California has enacted the nation’s first law regulating Internet of Things (IoT) devices, which was signed by Governor Jerry Brown on September 28, 2018. IoT refers to the rapidly-expanding world of internet-connected objects such as home security systems, video monitors, enterprise devices that track packages and vehicles, health monitors, connected cars, smart city devices that manage traffic congestion, and smart meters for utilities.
IoT devices promise to bring efficiencies to a broad range of industries and improve lives. But these devices also collect vast troves of information, and this raises data security and privacy concerns. In 2016, a distributed denial of service (DDoS) attack on the internet infrastructure company Dyn was powered by millions of hacked IoT devices such as web cameras and connected refrigerators. Hackers have used baby monitors to view inside homes, with a prominent recent example being the widely-deployed Mi-Cam baby monitor. If hackers are able to get into critical IoT systems in first responder networks, then there could be public safety risks.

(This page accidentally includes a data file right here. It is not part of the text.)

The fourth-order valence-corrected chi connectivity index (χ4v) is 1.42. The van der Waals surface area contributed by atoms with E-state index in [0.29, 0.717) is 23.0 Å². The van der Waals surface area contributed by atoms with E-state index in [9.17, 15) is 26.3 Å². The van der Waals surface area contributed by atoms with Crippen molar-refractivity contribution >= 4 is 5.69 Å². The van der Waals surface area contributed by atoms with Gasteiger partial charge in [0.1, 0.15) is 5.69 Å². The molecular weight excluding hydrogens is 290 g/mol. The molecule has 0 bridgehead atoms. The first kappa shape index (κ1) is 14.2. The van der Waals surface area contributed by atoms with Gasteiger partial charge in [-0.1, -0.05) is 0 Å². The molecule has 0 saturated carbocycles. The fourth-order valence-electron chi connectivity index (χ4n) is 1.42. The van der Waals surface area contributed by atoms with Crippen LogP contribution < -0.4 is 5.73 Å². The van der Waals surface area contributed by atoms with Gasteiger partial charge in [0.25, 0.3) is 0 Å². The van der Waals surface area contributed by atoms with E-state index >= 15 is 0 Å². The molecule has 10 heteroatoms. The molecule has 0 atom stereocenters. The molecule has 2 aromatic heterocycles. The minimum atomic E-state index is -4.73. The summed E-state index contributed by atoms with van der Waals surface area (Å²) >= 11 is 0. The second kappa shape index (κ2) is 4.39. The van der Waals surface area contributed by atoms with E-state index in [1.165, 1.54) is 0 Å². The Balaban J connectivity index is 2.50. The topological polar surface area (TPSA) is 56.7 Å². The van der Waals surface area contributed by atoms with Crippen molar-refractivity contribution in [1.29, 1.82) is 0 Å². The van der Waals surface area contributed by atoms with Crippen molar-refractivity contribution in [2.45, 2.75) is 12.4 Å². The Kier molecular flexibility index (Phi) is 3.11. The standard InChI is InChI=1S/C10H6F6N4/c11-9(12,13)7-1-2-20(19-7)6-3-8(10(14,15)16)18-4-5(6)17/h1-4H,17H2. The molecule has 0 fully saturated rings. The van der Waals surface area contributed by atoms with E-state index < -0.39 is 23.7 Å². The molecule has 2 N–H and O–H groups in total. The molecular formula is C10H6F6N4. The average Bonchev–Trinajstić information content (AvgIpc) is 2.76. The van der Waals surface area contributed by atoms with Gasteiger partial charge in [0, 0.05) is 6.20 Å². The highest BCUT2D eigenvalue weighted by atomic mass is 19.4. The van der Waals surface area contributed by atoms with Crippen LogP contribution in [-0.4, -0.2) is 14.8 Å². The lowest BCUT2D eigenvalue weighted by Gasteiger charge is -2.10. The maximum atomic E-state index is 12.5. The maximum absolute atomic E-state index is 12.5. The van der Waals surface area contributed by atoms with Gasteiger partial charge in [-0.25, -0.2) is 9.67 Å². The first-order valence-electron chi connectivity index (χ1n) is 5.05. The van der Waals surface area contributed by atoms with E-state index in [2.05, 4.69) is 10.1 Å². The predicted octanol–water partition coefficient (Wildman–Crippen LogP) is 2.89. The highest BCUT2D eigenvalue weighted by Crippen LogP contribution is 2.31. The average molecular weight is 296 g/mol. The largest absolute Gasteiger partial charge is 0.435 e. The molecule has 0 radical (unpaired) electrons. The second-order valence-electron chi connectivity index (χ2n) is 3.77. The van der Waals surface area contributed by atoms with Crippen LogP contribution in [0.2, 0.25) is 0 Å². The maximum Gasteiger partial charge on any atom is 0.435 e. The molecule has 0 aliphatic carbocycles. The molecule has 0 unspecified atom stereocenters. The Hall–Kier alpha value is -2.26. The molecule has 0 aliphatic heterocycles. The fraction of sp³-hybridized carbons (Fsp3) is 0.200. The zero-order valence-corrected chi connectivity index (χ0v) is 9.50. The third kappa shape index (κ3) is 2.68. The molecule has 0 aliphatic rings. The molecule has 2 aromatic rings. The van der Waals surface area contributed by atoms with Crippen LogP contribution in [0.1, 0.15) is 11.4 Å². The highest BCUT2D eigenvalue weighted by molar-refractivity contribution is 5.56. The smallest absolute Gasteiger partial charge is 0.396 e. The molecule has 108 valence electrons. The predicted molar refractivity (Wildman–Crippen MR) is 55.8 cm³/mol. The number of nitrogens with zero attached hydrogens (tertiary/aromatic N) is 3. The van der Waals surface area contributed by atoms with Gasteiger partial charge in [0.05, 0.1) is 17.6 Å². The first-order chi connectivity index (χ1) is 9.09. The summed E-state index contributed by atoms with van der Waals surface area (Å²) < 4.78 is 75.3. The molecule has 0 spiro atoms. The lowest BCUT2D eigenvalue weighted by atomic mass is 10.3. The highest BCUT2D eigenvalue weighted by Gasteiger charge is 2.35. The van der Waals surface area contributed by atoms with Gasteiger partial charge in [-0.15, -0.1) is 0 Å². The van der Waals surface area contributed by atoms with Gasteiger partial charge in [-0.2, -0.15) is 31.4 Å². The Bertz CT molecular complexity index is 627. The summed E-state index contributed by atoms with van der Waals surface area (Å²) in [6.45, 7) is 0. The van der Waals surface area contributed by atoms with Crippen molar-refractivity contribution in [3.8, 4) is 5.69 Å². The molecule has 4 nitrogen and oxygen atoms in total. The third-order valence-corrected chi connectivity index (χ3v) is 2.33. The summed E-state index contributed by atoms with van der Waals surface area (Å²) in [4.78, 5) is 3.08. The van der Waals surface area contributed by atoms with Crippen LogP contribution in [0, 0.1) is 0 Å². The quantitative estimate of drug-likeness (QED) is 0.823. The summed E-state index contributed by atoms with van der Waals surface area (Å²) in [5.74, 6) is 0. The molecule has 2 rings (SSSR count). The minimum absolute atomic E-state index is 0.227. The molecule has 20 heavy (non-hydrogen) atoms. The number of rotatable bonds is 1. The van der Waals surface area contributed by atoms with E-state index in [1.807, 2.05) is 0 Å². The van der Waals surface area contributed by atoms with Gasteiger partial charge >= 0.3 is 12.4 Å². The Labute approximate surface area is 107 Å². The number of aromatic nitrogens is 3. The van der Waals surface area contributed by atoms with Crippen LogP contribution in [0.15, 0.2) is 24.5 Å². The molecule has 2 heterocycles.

The most obvious vulnerabilities with IoT devices used by consumers are easily-guessed default passwords and weak authentication. Consumers rarely change default passwords because they do not know how to or because the user interface is confusing or hard to access. Continue Reading